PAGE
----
* Sherman Kreiner was CEO of Crocus, and at the same time an advisor to the WCB investment committee.
* And Alfred Black, the chief investment officer of WCB, was at the same time the chairman of TRAF. He would later become interim, then permanent CEO of Crocus.

Confusing enough? We'll try to unravel the web.

- Sherman Kreiner wanted WCB to invest in the Manitoba Property Fund.

- Wally Fox-Decent stickhandled the idea through WCB committees, mollifying concerns raised by his own board members, consultants, and his director of investments.

The concerns? A lack of other institutional investors; conflicts of interest amongst certain of the parties; and the need for WCB to perform its own due diligence on the investment, among others.

- Kreiner was doing his part with the help of Alfred Black. They pitched the new fund to the TRAF board to become that other "institutional investor".

By December, 2003, it was almost a done deal. Kreiner informed WCB that TRAF was in, the deal could be consumated.

But who wasn't "in", was the CEO of TRAF who had resisted all the blandishments and kept raising concerns. In late January, 2004, he was advised by Black and the TRAF board that "his employment was terminated."

- The deal was announced in July, 2004---just before the Crocus Fund entered its own death spiral.

At year's end, says Singleton, WCB had advanced $2.3 million to the Manitoba Property Fund. The books still show the same value 18 months later and with the fund apparently moribund.

- Last July, WCB informed the management company partners (Crocus and Shelter) they were in default of their obligations.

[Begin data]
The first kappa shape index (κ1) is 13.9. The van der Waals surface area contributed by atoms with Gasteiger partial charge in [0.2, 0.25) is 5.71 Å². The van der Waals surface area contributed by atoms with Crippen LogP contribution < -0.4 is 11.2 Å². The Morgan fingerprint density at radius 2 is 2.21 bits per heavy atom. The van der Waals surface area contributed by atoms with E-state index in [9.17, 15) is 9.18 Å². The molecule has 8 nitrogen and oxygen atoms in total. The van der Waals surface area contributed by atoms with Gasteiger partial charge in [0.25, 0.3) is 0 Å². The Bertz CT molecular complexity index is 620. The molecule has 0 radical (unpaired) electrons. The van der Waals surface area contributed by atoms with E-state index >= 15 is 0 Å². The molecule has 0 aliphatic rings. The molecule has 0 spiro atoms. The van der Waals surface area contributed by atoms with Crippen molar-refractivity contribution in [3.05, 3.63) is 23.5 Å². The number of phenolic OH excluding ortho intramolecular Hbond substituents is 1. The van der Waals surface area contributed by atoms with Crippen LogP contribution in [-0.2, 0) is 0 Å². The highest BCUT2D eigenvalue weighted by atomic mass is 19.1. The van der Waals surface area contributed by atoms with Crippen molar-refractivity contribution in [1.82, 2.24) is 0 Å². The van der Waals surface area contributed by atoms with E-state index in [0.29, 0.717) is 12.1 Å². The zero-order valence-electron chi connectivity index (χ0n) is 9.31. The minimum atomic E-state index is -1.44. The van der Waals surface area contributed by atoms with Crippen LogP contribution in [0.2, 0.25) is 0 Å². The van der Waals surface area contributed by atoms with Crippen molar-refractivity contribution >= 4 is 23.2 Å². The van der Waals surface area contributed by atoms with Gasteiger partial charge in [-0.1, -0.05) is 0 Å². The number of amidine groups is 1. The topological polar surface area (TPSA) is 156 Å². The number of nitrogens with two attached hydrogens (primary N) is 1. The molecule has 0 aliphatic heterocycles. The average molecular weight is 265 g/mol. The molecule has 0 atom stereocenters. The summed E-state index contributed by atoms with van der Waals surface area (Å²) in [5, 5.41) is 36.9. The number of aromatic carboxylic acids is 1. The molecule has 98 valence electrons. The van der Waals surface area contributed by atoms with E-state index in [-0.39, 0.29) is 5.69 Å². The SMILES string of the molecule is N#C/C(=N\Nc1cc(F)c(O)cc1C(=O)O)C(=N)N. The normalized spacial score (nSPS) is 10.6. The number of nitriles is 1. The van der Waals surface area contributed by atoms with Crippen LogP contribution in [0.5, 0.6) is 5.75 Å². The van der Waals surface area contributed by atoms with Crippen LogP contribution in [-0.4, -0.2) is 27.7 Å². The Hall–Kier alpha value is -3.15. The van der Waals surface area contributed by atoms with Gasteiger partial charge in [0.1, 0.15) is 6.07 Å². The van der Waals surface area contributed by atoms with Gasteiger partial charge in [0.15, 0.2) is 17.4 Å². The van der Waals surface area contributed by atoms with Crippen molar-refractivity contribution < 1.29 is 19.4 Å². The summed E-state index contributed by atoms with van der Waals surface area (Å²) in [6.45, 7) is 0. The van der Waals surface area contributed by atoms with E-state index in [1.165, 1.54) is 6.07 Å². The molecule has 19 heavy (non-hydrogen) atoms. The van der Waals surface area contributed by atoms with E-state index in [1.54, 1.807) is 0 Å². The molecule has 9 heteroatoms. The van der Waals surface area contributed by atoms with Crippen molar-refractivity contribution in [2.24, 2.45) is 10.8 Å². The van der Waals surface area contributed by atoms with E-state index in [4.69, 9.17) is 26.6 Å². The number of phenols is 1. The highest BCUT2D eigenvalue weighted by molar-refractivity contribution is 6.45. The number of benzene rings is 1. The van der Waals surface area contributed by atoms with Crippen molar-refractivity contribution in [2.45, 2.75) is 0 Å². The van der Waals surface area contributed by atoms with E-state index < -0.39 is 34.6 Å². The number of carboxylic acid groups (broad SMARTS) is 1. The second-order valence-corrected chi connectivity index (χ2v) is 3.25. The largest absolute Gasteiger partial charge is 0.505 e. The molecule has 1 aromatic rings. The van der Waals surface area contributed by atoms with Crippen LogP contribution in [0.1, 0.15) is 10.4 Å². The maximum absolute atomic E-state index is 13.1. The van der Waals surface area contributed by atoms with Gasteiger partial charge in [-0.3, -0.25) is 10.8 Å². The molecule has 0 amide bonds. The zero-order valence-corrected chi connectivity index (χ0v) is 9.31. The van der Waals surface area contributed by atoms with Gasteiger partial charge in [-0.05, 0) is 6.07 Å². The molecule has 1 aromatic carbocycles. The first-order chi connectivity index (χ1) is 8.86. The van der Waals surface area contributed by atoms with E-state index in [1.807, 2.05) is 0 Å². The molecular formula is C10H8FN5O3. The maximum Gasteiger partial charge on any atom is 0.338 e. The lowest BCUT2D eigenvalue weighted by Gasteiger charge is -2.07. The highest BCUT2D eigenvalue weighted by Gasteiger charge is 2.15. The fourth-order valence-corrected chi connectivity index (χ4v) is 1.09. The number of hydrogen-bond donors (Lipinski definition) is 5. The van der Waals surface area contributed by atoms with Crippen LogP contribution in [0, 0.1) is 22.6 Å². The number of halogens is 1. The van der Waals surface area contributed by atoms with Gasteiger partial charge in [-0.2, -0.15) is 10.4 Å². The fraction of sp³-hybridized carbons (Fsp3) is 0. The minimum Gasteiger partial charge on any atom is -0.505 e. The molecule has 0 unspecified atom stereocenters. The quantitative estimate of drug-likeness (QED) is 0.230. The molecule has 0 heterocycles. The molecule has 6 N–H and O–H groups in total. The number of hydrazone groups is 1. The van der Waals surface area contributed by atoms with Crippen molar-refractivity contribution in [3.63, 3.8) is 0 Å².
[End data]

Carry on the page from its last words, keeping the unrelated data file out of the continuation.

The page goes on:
- The vaunted property fund only ever invested in seven properties---four parking lots and three buildings.

Singleton concludes:

1) The lines of authority were so blurred that a senior manager had to remind the Board that the interests of WCB were not the same as the interests of the Crocus Fund and WCB should conduct their own due diligence.

2) He couldn't find an explanation why WBC didn't have their consultant manage the properties as usual, and asked why WCB would allow Crocus and Shelter to manage the fund when they could have done it themselves.


But the answer eludes his review.

Nowhere does he mention that Kreiner had a vision of becoming the Mondragon King of the City, bringing the Spanish model of co-operative business and development to little 'ol Winnipeg through Crocus, through the property fund and who knows what else.

He hasn't given up on his dream. He's now one of the three directors of the University of Winnipeg's newly created U of W Community Renewal Corporation. It's goal: to revitalize and redevelop downtown Winnipeg.

It's only accomplishment so far has been to shut down a section of Spence Street to traffic and turn it into an empty space spotted with large planters holding dead flowers, surely a crude metaphor for the fortunes of the Crocus Fund.


But the university did add 81 new parking spaces at two new parking lots, one on Young Street and one on Spence.

Forgive us for speculating that one or both are the property fund's lamented holdings - where WCB clients can come and see their investment.